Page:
The War in Kosovo
In 1998, after years of mounting tension in the former Yugoslavia region, fighting broke out between the Kosovo Liberation Army (KLA) and Serbian forces. The Contact Group (Germany, France, Italy, Britain, Russia and the United States) ordered an immediate ceasefire between the two parties and demanded implementation of international monitoring, withdrawal of Serbian forces from the area and the return of refugees to their homes. Although a brief suspension of hostilities took place, Serbian leader Slobodan Miloševic did not execute any of the demands.1
KLA regrouped its forces for another attack, which resulted in a counteroffensive from Serbian troops that was condemned by the U.N. Security Council for its use of excessive force, including ethnic cleansing. During the conflict, both parties used landmines, often placing them in civilian areas around homes or buildings. After negotiations for peace fell apart in Rambouillet, France, The North Atlantic Treaty Organization (NATO) led an air strike against Serbian military targets. The bombing campaign, although effective, littered the land with hundreds of cluster bomb units (CBUs) resulting in a massive amount of UXO.
On June 3, 1999, after 11 weeks of NATO bombing, an armistice was finally met, which included the return of over one million ethnic Albanian refugees to a region heavily affected by mine/UXO contamination. Within just 14 days of the ceasefire agreement, the United Nations established the U.N. Interim Administration for Kosovo (UNMIK), which then created the Mine Action Coordination Center (MACC).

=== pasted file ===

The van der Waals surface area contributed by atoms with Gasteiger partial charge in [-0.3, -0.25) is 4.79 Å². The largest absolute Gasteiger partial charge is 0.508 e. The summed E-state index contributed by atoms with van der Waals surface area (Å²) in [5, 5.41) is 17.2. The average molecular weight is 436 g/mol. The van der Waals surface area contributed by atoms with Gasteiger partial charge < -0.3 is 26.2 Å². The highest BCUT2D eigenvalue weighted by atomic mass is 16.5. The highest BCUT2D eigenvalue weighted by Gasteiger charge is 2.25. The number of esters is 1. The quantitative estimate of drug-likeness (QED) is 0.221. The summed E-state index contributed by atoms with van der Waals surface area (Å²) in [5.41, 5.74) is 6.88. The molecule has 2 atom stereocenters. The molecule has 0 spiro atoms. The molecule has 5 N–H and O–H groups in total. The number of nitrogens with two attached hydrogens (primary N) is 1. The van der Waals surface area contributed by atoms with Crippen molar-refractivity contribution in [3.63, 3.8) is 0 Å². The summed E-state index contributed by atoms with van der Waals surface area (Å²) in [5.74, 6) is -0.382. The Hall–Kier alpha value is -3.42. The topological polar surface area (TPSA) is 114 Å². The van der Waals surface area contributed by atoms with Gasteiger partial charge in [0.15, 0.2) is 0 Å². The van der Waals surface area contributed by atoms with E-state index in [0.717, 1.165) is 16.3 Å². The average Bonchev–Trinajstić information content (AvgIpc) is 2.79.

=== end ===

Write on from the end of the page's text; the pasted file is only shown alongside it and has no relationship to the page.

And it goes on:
Launching a Mine Action Program: UNMIK MACC
U.N. Security Council Resolution 1244 established UNMIK on June 10, 1999. Within just a few days of the implementation of the U.N. High Commissioner for Refugees (UNHCR) refugee return plan, UNMIK had received several mine accident reports.2 Working to address the need for mine clearance, UNMIK, through the U.N. Mine Action Service, established the MACC on June 17, 1999.3 Serbian forces provided records for 620 minefields primarily located on the border between Albania and the Former Yugoslav Republic of Macedonia. Other landmines that Serbian forces planted in the interior of the region, many in villages, were unmarked. NATO also supplied the MACC with the location of 333 CBU strike areas, containing an estimated 20,000 unexploded bomblets.4
According to Rajmonda Thaqi, a mine risk education (MRE) specialist formerly of UNMIK, the central task facing the UNMIK MACC at the conclusion of the war was clearing the roads and villages of landmines and CBUs in order to enable refugees and internally displaced persons to return home safely. The greatest hazard facing the returning refugees was—and still is—unexploded CBUs. Thaqi explained that the newness and attractive qualities of CBUs cause a general curiosity among the people, especially children, and lead to many of the accidents reported.